Likewise, electronic paper technologies are coming to fruition. Last month, Philips Electronics demonstrated e-paper that can be rolled up into a cylinder the size of a pen, and announced plans to begin manufacturing 1 million of these in 2006. These will allow digital -- or Web -- editions to be seen on lightweight, flexible and portable displays that have most of all the advantages of newsprint plus multimedia.
If the newspaper industry wants consumers to read the paper on various devices, the industry must produce versions of the newspaper that fit the paper and screen sizes that consumers use.
Making it easier for people to view the paper in various sizes is the beginning of true convergence within the newspaper industry -- not the convergence of newspapers and TV, but the convergence of Web, printed and digital online editions. This is the second part of the solution.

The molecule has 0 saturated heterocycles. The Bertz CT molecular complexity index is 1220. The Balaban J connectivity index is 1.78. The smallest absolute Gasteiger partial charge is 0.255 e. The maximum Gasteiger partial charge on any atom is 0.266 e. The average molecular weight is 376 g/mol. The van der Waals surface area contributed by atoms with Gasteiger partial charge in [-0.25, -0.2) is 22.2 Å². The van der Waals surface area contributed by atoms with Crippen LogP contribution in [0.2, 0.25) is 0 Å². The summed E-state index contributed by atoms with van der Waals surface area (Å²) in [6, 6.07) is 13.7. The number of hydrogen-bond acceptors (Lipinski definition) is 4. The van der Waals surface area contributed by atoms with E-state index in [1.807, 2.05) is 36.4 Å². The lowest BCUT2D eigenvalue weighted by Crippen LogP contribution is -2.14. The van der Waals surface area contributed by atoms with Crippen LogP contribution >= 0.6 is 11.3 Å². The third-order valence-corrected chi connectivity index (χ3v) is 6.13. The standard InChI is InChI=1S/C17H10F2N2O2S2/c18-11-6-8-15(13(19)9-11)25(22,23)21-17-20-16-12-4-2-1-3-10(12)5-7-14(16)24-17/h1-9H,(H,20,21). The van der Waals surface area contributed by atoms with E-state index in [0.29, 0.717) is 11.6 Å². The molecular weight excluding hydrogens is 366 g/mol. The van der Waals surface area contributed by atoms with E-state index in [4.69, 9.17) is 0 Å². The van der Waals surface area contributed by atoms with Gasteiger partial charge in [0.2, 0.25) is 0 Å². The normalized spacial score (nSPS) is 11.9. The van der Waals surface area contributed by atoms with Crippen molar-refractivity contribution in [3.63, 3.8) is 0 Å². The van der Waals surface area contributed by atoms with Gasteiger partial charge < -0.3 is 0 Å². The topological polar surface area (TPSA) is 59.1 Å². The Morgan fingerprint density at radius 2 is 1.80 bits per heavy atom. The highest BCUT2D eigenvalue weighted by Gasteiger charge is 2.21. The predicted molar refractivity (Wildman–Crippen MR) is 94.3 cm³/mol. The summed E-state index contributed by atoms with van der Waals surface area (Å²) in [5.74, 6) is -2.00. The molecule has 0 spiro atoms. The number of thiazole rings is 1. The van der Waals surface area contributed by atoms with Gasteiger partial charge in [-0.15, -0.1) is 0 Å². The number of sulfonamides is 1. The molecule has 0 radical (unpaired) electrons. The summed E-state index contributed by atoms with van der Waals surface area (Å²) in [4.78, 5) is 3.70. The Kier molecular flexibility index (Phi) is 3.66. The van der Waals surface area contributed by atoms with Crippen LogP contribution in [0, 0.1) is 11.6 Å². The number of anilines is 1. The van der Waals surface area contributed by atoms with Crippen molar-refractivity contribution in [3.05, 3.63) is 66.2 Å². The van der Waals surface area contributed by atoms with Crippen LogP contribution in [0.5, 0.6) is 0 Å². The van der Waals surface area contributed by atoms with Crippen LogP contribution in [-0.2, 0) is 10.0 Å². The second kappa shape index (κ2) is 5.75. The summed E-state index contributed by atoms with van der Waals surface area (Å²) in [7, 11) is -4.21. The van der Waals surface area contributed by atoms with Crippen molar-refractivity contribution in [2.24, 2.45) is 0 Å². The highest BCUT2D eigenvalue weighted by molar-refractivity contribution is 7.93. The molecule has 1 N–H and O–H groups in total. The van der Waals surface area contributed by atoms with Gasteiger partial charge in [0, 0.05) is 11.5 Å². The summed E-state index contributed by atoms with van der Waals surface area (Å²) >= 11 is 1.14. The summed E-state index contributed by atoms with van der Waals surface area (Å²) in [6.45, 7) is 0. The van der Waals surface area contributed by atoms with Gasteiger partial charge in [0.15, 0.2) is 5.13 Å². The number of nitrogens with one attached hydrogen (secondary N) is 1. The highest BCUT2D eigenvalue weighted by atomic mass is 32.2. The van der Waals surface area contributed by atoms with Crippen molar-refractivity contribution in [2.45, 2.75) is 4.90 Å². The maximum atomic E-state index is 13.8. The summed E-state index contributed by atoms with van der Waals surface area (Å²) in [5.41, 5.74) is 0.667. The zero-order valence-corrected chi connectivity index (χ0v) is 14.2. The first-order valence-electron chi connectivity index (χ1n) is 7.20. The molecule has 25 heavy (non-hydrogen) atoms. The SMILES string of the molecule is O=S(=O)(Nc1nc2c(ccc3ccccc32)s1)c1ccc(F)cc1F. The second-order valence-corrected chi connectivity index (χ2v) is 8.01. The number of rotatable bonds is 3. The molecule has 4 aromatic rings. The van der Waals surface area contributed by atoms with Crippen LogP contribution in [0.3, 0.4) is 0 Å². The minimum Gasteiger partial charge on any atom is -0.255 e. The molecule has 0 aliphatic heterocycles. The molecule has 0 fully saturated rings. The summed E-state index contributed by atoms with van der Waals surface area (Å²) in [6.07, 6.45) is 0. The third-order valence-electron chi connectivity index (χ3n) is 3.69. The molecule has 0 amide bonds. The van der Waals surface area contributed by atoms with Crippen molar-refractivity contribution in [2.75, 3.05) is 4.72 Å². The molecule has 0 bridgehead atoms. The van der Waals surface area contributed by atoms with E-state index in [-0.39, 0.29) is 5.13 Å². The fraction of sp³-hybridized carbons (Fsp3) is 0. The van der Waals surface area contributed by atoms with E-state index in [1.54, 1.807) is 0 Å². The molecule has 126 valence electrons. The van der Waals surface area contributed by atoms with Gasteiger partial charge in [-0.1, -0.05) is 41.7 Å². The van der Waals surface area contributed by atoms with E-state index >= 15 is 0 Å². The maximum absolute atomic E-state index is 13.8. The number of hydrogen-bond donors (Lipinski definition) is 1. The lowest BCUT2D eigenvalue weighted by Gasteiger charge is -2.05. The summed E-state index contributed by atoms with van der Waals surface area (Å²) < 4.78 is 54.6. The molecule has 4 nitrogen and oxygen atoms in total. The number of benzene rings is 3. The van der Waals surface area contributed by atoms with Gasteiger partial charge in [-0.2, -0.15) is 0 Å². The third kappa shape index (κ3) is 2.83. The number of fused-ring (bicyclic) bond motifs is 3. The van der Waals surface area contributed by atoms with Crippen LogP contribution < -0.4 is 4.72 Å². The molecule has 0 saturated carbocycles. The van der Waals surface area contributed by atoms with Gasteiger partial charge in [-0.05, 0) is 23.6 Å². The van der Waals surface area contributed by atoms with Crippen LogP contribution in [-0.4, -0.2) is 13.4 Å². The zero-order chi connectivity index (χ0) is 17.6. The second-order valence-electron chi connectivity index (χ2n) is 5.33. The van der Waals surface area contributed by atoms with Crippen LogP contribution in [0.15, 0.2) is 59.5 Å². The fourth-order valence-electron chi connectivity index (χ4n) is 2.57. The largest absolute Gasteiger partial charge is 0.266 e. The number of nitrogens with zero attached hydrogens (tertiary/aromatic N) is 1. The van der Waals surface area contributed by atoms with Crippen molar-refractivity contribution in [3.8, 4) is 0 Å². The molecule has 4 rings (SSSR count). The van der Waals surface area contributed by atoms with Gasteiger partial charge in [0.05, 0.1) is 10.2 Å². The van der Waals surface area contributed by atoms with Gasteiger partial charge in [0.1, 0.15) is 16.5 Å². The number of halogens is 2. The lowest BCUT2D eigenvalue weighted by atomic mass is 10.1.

Start with digital editions, which are online facsimiles of their entire generic newsprint edition. Many newspapers now offer these. Consumers can download intact newspaper editions featuring most of the graphical layout capabilities of newsprint, and the publisher can count these as print circulation.
But most newspapers that produce digital editions create them simply as byproducts of their pre-press operations, often without any involvement by online edition staffs, and in layout formats meant for paper, not display screens.
Worse, most of these digital editions aren't enhanced with the embedded multimedia capabilities -- hyperlinks, audio and video, etc. -- of Adobe Acrobat or Microsoft Reader software. Nor do these Digital Editions use the Tagged File Format capabilities to flow layouts to fit whatever sized or shaped display screen a consumer uses.